How to grow out your baby cannabis plants
The growing season in America is underway. You’ve got your seeds or clones. You’ve germinated them. Now what?
After your seedlings have started, you are going to need to grow out your plants. That includes making sure they have a healthy medium to grow in, ample room to grow, plus enough light, food, water, and a cozy temperature and humidity. This process is called ‘vegetation’. Let’s dig in.
Keep your seedlings healthy by keeping the growing medium moist, but not soaked, and by spraying the leaves with water once or twice daily. Once seedlings have established roots and grown to around 4 to 8 inches tall, it is time to transplant your marijuana seedlings. Growing vibrant and healthy marijuana plants requires you do so. The growth period between seedlings and mature plants, prior to flowering, is called the vegetative phase.
Soil-less (hydroponic) growers will transplant mature seedlings into their preferred systems. The pH for soil-less gardens should be about 5.5-6.5. Indoor and outdoor soil growers will generally transplant seedlings into a size #1 through a #5 plant container. I grow in soil, both indoor and outdoor. When I transplant up, my soil mixture is one part (Pro-Mix) Coco Choir soil with one part (Fox Farms) Ocean Forest mix, which includes a fine blend of: earthworm castings; bat guano; fish meal and crab meal. A pH of 6.2-6.8 should be maintained in soil.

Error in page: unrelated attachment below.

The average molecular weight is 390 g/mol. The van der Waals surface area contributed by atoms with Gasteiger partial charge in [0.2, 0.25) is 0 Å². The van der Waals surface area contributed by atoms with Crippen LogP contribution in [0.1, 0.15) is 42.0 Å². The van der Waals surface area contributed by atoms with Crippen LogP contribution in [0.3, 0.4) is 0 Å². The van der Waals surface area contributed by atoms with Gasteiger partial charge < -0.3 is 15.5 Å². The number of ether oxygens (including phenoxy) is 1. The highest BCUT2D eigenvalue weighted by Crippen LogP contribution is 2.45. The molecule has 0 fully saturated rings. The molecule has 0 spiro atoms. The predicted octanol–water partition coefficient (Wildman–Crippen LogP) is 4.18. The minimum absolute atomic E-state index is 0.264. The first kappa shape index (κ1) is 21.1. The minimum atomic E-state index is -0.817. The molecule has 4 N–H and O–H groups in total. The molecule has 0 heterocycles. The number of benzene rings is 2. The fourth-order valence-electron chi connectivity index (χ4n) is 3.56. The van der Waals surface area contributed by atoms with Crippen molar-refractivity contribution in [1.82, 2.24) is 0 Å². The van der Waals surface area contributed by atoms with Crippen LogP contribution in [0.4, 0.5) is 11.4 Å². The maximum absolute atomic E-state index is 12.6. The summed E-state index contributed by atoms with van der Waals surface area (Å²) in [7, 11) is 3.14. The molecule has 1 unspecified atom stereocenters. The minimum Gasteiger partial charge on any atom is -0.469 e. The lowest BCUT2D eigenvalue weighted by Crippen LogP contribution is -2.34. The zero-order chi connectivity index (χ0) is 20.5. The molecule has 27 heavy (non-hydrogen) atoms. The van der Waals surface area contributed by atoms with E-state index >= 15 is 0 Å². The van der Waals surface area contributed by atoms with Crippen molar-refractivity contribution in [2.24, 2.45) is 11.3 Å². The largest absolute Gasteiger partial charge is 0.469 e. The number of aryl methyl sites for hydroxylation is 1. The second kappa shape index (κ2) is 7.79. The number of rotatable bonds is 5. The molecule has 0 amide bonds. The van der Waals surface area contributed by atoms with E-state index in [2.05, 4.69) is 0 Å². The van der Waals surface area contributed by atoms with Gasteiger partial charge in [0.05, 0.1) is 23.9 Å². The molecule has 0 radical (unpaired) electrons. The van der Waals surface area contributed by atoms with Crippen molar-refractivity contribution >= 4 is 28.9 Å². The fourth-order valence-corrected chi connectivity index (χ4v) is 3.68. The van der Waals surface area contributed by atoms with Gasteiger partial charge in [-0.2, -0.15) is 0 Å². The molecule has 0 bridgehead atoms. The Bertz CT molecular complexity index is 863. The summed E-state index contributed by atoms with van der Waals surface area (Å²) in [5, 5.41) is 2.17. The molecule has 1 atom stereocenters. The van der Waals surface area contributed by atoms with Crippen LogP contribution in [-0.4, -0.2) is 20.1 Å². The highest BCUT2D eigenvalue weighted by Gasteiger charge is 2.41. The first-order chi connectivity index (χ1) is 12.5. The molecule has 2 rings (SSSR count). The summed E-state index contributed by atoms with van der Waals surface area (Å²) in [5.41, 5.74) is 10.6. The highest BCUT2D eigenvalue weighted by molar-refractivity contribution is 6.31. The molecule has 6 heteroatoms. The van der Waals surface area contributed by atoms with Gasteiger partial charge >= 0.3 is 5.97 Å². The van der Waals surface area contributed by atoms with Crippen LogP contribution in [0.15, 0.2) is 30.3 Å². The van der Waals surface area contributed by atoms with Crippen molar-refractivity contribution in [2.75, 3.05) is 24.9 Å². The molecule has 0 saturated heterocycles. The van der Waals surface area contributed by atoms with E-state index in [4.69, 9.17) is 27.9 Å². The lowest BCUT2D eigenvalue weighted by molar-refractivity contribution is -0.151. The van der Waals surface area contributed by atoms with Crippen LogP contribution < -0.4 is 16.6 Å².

The best light for vegetating cannabis
When bringing plants outdoors, I like to get started as soon as the season allows. That means no more rain or freezing temperatures. I like to take the plants outside for extended periods during the day, over the course of a week or so, to let them get used to the bright sunlight and temperature variations of an outdoor environment. This is known as “hardening”,a process that keeps the plant from suffering too much stress (shock) when moving from one environment to another. While the marijuana plant is very hardy, shocking it can set its growth dormant for several days to several weeks.
It is important the plants have light for at least 14 hours a day in order to maintain vegetative growth and keep them from flowering. The growing season varies slightly by latitude. For instance, mid-summer days in the state of Washington are about 16 hours, while in southern California the mid-summer day is about 14 hours.
Vegetative lighting preferences differ between indoor growers. Some growers prefer touse a lower watt High Intensity Discharge (HID) bulb for vegetative growth, say a 400w or 600w, while others might prefer to use the 1,000w bulbs typically used for the flowering cycle. The “Gavita” brand offers a professional line of lighting systems that are very popular with mainstream growers today. Likewise, brands such as Hortilux bulbs and Value Brite hoods offer more budget oriented brands.